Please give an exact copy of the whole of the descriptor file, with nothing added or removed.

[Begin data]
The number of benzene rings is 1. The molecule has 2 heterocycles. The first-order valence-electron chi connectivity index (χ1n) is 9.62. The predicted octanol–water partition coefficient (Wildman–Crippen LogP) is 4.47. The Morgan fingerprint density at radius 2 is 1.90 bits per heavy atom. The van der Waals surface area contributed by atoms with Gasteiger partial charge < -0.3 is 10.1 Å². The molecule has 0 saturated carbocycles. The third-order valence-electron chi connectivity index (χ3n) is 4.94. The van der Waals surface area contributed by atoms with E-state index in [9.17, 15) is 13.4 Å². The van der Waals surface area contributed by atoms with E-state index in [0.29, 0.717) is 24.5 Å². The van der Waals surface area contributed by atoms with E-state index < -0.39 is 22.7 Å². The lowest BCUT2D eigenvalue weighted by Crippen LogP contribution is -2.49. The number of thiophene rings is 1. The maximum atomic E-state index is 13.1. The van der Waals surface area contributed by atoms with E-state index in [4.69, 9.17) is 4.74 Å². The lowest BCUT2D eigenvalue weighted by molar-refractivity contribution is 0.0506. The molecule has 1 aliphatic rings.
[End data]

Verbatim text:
The number of benzene rings is 1. The molecule has 2 heterocycles. The first-order valence-electron chi connectivity index (χ1n) is 9.62. The predicted octanol–water partition coefficient (Wildman–Crippen LogP) is 4.47. The Morgan fingerprint density at radius 2 is 1.90 bits per heavy atom. The van der Waals surface area contributed by atoms with Gasteiger partial charge < -0.3 is 10.1 Å². The molecule has 0 saturated carbocycles. The third-order valence-electron chi connectivity index (χ3n) is 4.94. The van der Waals surface area contributed by atoms with E-state index in [9.17, 15) is 13.4 Å². The van der Waals surface area contributed by atoms with E-state index in [0.29, 0.717) is 24.5 Å². The van der Waals surface area contributed by atoms with E-state index < -0.39 is 22.7 Å². The lowest BCUT2D eigenvalue weighted by Crippen LogP contribution is -2.49. The number of thiophene rings is 1. The maximum atomic E-state index is 13.1. The van der Waals surface area contributed by atoms with E-state index in [4.69, 9.17) is 4.74 Å². The lowest BCUT2D eigenvalue weighted by molar-refractivity contribution is 0.0506. The molecule has 1 aliphatic rings.